With the Fed on the rate rise trail, what path for the dollar?
In a matter of days, the US bond market has noted changed tones from Federal Reserve officials and has quickly repriced the chances that the US central bank will raise interest rates in March.
However, how the currency markets will see the US dollar’s consequent trajectory remains to be seen.
Investors with long memories may recall that the multiple rate increases begun by the Federal Reserve in February 1994 were actually accompanied by weakness in the American currency. The dollar’s index value versus a basket of major trading partners’ currencies fell to 80.8 in June 1995 from 91.1 when the Greenspan Fed started raising the rate.
That doesn’t mean the dollar should now trend down. This is not 1994. But it perhaps does mean that investors should not necessarily assume that from this point the dollar will uniformly rise in value as the Fed rate goes up.
Fed Chair Janet Yellen does sound more hawkish, saying on Friday that “at our meeting later this month, the committee will evaluate whether employment and inflation are continuing to evolve in line with our expectations, in which case a further adjustment of the federal funds rate would likely be appropriate.”
Nevertheless, even if a March increase suddenly seems set in stone, the currency markets may yet take a more nuanced view of how that should be reflected in dollar strength.
Derek Halpenny, European head of global market research at Japan’s Bank of Tokyo-Mitsubishi UFJ (BTMU), wrote on Thursday that “a [US] rate hike as soon as this month is now viewed as almost a done deal” and that the fixed income market “can no longer be as complacent over the prospect of tighter monetary policy.”
But, Halpenny added, while “the developments are clearly supportive for the US dollar” the greenback “has strengthened only modestly so far.”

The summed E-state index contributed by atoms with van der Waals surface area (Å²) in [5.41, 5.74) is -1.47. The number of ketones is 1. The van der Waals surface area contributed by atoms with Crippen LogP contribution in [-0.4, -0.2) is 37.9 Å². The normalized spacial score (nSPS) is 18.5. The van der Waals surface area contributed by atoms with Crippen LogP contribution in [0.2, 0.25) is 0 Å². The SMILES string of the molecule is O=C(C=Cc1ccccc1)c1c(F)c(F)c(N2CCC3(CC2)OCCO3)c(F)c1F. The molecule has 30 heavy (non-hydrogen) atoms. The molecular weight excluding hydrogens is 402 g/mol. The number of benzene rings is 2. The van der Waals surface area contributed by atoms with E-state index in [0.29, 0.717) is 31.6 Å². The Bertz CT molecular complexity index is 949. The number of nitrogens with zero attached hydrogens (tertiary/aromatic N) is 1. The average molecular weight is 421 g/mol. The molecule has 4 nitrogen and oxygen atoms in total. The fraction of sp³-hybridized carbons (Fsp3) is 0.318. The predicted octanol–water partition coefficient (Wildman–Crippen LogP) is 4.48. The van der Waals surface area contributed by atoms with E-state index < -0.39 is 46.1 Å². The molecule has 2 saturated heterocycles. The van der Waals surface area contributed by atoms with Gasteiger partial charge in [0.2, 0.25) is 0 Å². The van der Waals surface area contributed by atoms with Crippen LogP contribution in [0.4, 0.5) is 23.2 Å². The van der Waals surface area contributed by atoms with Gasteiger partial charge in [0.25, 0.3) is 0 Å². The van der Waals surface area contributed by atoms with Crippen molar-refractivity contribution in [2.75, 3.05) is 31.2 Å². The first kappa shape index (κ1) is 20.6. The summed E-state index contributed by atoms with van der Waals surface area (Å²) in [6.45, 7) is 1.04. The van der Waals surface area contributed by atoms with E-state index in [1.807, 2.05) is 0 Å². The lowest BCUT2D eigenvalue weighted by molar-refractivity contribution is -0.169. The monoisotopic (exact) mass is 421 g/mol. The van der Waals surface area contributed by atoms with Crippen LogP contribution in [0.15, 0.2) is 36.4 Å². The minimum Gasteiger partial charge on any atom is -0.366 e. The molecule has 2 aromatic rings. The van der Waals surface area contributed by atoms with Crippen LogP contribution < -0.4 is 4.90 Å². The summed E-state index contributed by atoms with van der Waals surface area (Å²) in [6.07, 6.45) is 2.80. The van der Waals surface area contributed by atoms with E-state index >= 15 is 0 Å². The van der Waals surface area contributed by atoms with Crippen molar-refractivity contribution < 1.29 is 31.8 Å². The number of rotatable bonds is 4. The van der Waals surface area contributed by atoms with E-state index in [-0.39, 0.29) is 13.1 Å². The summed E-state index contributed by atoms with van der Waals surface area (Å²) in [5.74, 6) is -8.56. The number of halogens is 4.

BTMU feels this is partly explained by the fact that “the Fed’s trade-weighted US dollar index against the other major currencies has already strengthened by almost 40 per cent” over the last six years, concluding that “the hurdle for further US dollar strength now appears higher.”
London-based Eurizon SLJ Capital’s Stephen Li Jen, also writing on Thursday, ascribed the fact that “the dollar has not been trading well in recent weeks” to “the rest of the world … performing just as well as the US has” and to “dollar-negative rhetoric from some of the officials from the Trump administration.”
Nevertheless Jen still believes that the attractions of the greenback over other currencies will still win out and thinks it is right to “be patient with the dollar.”
But even if Jen is right and the dollar ultimately clears the higher hurdle that BTMU alluded to, there is still the question of whether a further dollar rise would be general or selective.
Selective greenback strength was even evident during its more general fall in the dollar index in 1994-95.
Most notably, the greenback eventually soared versus the Mexican peso as higher US rates encouraged capital flight out of Mexico’s currency into the dollar and ultimately forced Mexico to devalue its currency in December 1994, triggering the so-called “Tequila Crisis” and January 1995’s US-led US$50 billion bailout of Mexico.
As for 2017, with another Fed rate rise seemingly imminent, traders might naturally see value in the dollar versus the yen given that while the US central bank is in hiking mode, the Bank of Japan certainly is not. Time will tell.
If the currency markets feel the Fed’s actions will affect US consumption, and given the time-lag before Trump’s economic stimulus plans kick in, commodity currencies such as the Australian and Canadian dollars might slip against the greenback.
Given the scale of American consumers’ appetite for Chinese goods, the currency market might even target a weaker yuan versus the dollar, which could then could have a knock-on effect on the euro/dollar and dollar/yen exchange rates.
With China managing the yuan on a basket basis, in a circumstance where the bilateral dollar/yuan rate was rising, currency markets might assume Beijing would prefer a counterbalancing rise in the yuan’s value versus the euro and the yen to maintain the yuan basket’s stability.
If so, traders might then act on an assumption China could be a natural buyer of dollars against both the euro and the yen as the way of maintaining that stability.
The foreign exchange market may well conclude that, unlike in 1994-95, Fed rate rises in 2017 lend themselves to further dollar strength. But just because the Fed is back on the rate-rise trail doesn’t mean the currency market will blindly buy the greenback.